Tariff Threats Causing Turmoil, but No Signs of Panic Selling

Continue to look for posturing by the U.S., China and Wall Street professionals. As long as the two trading partners are negotiating, there is no need to panic sell with the U.S. economy so strong.
James Hyerczyk
Stock Market Turmoil

U.S. equity indexes opened Tuesday’s cash session sharply lower, but well off their lows. The early selling pressure was fueled by President Trump’s latest threat of additional tariffs against China and Beijing’s warning of retaliation. Both moves increased fears of an impending trade war between the world’s largest economies. The sell-off also wiped out the Dow’s gains for the year.

The details of the threats aren’t really important at this time. It’s just important to know that investors reacted to the news in the traditional way. They sold stocks then moved money into safe-haven assets like the Japanese Yen and U.S. Treasurys. Gold, however, continued to suffer from the lack of demand, perhaps related to expectations of higher interest rates.

The price action suggests that investors are trying to figure out how to play the developing trade war game. Remember that today’s price action is being fed by threats, not actual tariffs. Like the previous threats, it may take weeks or months to actually impose the sanctions.

Since we haven’t actually changed the major trend in stocks on today’s news, I suspect that portfolio managers are simply paring positions and preparing hedges for different scenarios that could develop. I don’t sense a panic in the markets and so far the moves have been orderly with investors respecting key technical support levels.

The professional may understand that both the U.S. and China are using negotiating tactics to see who blinks first. The important thing is that both sides are still at the negotiating table. Investor confidence and optimism may be getting a little shaken at this time, but in my opinion, there is nothing in the news that suggests a long-term bearish trend is developing.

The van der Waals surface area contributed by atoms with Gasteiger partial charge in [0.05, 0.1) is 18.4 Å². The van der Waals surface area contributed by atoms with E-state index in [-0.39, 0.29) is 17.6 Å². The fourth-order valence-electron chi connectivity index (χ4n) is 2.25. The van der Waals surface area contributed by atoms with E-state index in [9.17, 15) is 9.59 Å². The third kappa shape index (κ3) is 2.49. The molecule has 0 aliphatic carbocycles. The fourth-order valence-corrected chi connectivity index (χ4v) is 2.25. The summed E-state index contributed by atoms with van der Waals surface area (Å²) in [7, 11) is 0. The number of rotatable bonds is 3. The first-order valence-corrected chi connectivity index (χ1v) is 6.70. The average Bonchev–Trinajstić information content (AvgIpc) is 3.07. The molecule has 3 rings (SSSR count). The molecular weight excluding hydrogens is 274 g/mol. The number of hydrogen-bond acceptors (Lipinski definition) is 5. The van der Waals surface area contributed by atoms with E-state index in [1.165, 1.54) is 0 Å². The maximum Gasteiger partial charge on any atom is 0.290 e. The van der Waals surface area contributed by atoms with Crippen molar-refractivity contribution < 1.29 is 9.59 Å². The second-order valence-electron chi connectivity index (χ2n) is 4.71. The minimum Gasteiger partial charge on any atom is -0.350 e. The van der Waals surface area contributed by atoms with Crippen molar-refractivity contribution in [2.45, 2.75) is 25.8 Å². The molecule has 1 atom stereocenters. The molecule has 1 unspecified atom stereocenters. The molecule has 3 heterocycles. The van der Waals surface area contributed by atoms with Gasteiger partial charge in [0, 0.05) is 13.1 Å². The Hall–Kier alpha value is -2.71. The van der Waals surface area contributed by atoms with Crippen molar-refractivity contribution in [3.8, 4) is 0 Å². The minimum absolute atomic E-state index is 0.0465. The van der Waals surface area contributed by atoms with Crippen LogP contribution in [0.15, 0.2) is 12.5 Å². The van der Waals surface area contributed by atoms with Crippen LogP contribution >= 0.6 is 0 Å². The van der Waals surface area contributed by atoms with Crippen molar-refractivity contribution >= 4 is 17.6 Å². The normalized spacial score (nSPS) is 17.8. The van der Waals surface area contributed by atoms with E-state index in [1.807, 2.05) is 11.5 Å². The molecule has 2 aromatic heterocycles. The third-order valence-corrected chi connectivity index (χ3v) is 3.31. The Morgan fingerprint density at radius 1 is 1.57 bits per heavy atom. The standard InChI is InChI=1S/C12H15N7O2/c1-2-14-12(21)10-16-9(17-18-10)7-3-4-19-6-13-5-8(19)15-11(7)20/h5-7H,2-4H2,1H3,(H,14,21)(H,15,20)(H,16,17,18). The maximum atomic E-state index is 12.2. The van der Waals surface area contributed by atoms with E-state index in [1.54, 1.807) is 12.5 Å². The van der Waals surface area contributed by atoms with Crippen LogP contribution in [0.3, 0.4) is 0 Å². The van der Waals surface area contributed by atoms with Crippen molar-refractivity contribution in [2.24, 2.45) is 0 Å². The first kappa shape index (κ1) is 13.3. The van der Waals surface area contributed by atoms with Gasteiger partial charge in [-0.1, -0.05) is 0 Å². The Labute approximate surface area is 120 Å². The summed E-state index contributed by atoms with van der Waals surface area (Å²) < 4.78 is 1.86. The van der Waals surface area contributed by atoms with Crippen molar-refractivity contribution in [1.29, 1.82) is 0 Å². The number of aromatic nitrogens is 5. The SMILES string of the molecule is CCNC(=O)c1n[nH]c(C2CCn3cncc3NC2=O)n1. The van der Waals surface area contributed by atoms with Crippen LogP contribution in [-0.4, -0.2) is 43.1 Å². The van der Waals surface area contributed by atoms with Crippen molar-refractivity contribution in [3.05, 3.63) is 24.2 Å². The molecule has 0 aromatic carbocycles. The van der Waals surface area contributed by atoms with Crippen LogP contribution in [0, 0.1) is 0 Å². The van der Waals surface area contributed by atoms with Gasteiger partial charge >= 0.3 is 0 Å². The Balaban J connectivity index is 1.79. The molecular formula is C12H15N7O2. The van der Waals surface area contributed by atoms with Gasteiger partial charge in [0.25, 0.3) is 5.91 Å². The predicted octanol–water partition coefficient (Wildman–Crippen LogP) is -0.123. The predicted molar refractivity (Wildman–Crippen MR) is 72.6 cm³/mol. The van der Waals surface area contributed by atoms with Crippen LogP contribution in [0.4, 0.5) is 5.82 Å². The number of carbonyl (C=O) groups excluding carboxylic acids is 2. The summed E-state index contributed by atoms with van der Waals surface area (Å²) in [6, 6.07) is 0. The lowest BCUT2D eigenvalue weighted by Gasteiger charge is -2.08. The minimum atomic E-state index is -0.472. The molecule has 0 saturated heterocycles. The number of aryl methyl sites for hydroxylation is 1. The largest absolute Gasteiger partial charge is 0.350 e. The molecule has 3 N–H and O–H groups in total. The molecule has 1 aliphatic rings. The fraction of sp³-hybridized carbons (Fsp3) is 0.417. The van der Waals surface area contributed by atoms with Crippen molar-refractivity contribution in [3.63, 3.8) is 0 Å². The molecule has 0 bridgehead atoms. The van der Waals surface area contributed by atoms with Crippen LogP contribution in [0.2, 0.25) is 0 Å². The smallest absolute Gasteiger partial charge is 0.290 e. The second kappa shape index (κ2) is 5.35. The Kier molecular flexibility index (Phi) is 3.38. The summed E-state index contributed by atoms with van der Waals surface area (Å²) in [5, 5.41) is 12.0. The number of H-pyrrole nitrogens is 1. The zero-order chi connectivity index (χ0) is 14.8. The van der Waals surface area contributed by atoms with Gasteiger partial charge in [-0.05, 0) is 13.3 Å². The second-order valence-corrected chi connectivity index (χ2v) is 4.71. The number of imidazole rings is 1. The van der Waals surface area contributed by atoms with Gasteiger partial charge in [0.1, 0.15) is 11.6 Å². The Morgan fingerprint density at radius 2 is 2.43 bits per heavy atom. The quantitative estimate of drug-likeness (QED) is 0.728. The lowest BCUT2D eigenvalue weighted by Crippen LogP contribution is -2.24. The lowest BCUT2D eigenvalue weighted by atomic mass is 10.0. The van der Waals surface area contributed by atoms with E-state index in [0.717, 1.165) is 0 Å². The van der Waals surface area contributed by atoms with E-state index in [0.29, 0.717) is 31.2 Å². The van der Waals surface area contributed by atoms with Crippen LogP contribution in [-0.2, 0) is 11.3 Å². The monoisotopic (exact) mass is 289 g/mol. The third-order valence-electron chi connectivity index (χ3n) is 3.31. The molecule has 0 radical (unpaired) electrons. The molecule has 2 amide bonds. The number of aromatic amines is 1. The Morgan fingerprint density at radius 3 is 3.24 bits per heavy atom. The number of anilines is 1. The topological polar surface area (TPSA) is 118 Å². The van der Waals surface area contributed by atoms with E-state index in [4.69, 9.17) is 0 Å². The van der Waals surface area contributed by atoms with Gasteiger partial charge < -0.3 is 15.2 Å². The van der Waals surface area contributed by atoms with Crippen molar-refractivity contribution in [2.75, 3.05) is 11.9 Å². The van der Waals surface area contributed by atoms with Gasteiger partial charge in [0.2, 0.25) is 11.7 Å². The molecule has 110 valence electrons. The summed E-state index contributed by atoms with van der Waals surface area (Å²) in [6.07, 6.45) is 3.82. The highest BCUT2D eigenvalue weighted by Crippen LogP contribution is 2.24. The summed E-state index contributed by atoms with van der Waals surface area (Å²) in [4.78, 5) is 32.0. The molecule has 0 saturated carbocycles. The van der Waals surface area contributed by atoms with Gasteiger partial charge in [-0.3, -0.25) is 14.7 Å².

With the Dow now trading lower for the year, this suggests the tariffs are likely to affect the iconic companies the most first. This includes bellwether corporations like Boeing, Caterpillar, and Ford.

The S&P and NASDAQ are likely to take a bigger hit if China goes after growth companies like Apple, which has sold more iPhones to Greater China than it has to the U.S. However, this company may be last on the list for China since many of the parts for iPhones and the instrument itself is built in China. This is probably best explains why the Dow is down for the year and the NASDAQ is four days off its high for the year.

In the end, the U.S. may win the trade war, but there will be losses in a few of the battles, particularly for U.S. soybean farmers. However, China doesn’t have as many weapons as the U.S. because it doesn’t import nearly as much American products compared to what the U.S. takes of Chinese products.


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So at this time, continue to look for posturing by the U.S., China and Wall Street professionals. As long as the two trading partners are negotiating, there is no need to panic sell with the U.S. economy so strong. If anything, investors should be looking for bargain prices because the stock market trend is still strong and prices have been a little high lately. Furthermore, all we’re looking at are threats today. As far as I know, no new tariffs have been implemented.

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